Of True Reigns And Yellow Pages

Lujane’s multifaceted constructions are rooted in one of the early subgenres of Sculpture and initial approaches to Art making.

Of True Reigns And Yellow Pages
Caption: Of True Reigns And Yellow Pages
Of True Reigns And Yellow Pages
Of True Reigns And Yellow Pages
Of True Reigns And Yellow Pages
Of True Reigns And Yellow Pages
Of True Reigns And Yellow Pages

Duality is a constant characteristic of humanity that resonates and permeates through other areas in our lives. The idea of dual nature does not imply a form of schizophrenia, but rather a unique capability to function multiple varied tasks through different mindsets without diminishing our core characteristics of our personality. Examples of dualities in our human condition have been illustrated throughout human history identifying us as polar beings. We are both offspring and parents at the same time. 

Some who are educators will profess that they are students first and always. We perform multi-tasking activities constantly. Drawing any conclusion about the human condition it is that we possess dichotomies that often make us polar beings. Our whole being is assembled by many contradictory qualities. Good and evil are polarities that exist as dualities and as potentials in all humans. In eastern philosophy the Ying and Yang elements exemplify this duality. Both extremes contain elements of the other striking a balance and an accord with the harmony of the universe. Both define one another yet are diametrically opposed. 

Allusions of light and dark forces are found in religious texts as well as in literary passages in virtually every culture. Chakra biophysical energy philosophers state that there are two major opposite life force energies found along every energy center of our spinal alignment. Most religions profess dichotomies consisting of intangible matter (soul) and physical matter (body) nearly always in a state of conflict but combine to make us one person. Often our bodies crave what our minds or souls deem as harmful elements. 

If I define myself as the entire field of events I’ll term it “The organism-environment field”, which is the real me. Subsequently all the things that happen to me or I confront, maybe called “My Doing”, and that defines “the real sense of Karma”.

“Freedom from Karma” refers to freedom from being the puppet of the past that simply involves a change in one’s mindset. In other words it involves getting rid of the habit of thought whereby you define yourself as the result of what has gone by. Instead adopting the more plausible and the more reasonable habit of thought whereby one doesn’t define him/herself in terms of what they’ve done before but in terms of what they’re doing now.

Supposing one is asked what he/she did yesterday?

Most people will begin with

“I woke up at 8 am.”

“Brushed my teeth, took the dog for a walk”

“Read the newspaper over a cup of coffee”

The list of actions described above could be termed as “A fleshless list of Abstractions” with having nothing to do with what happened.

Human Intelligence has a very serious limitation: it is a scanning system that is “Linear” in nature meaning it examines the world in lines. Language is linear, language is scrawny. That’s precisely the reason education consumes most of our lives; we are made to scan miles of lines of print.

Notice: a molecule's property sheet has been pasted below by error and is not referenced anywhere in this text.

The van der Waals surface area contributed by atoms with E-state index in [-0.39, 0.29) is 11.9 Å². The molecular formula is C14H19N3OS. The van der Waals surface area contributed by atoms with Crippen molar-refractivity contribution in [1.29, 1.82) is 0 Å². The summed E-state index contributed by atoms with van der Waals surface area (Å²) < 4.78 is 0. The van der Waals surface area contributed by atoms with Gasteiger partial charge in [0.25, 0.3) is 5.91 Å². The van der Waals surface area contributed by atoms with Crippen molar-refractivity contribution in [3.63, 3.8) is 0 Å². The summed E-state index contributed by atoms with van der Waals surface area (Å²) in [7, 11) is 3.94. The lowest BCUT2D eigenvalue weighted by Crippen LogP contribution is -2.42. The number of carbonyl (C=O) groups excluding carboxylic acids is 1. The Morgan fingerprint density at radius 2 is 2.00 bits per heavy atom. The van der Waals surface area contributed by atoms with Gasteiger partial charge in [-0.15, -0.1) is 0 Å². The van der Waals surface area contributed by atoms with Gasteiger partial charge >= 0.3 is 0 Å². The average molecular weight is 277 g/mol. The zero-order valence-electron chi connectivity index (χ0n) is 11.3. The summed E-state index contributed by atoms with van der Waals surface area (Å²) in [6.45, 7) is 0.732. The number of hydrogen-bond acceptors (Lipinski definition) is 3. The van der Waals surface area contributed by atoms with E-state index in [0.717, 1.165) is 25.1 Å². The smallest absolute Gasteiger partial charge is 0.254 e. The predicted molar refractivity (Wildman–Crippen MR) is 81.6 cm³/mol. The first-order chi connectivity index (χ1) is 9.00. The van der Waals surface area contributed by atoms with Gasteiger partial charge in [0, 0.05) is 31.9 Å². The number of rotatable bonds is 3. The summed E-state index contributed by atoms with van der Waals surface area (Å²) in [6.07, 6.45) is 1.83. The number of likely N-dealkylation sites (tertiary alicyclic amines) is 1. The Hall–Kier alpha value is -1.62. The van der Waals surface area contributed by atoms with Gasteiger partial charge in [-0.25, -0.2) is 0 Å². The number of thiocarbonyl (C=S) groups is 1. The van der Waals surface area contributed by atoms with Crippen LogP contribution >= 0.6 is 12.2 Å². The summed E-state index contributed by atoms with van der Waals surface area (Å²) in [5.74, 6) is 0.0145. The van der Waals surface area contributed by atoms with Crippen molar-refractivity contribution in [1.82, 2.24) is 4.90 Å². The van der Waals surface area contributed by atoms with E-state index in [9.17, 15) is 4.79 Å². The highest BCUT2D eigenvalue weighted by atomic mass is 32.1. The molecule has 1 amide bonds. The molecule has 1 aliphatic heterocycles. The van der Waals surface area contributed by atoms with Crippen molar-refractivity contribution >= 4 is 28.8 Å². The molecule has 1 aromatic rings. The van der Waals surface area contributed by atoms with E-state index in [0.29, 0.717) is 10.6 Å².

However the universe doesn’t travel to us in lines, it comes at us in “A multidimensional continuum in which everything is happening all together, everywhere at once. 

“How does a centipede control a hundred legs at once?” Because it doesn’t think about it.

It comes at us too quickly to be translated into lines of print. Our being is one continuous process with everything else happening all at once, involuntarily. Just as the waves are continuous with the ocean, the body is continuous with the total energy of the cosmos. 

We are in the epoch of simultaneity: we are in the epoch of juxtaposition, the epoch of the near and far, of the side-by-side, of the dispersed. We are at a moment, I believe, when our experience of the world is less that of a long life developing through time than that of a network that connects points and intersects with its own skin. One could perhaps say that certain ideological conflicts animating present-day polemics oppose the pious descendants of time and the determined inhabitants of space.

“Freedom from Anticipation”, the polar opposite of “Freedom from Karma” refers to liberation from the hope in the unknown i.e. expectations from time to come. We Polar beings always tend to pin our hopes to the mysterious, inconclusive future.  The reason we say to ourselves “YOU MUST GO ON” is the reason we’re cutting off from reality, alienating us from the eternal now. The hope for a future is a perfect hoax: it’s because we’re not fully alive now, we assume maybe someday we will be.

Consciousness is simply a sort of specialized form of awareness” and if one determines that it is he/she who circulates his/her blood, at the same moment will he/she realize that it’s him/her shining the sun.

The Christian word for “sinning” in Greek is “hamartia” which means “to miss the point.” And the point is eternal life, which is here now. The universe’s multidimensional nature as opposed to the “Linear processing” of the brain, is the reason “Separate events” cease to exist in Reality or the eternal now. It are these involuntarily ignored, unprocessed, infinitesimal liminal spaces within the sequence of thoughts and/or actions that artist Lujane Waqar Pagganwala is interested in exploring. She refers to these nanoscopic transitions as “flash” or “rapid” spaces that end before even commencing. It’s this transitional phase that has polar beings oscillating between the eternal now and the subconscious, a state of flux, an accentuation of space; that reveals the multiple translucent layers of existence within the human construct.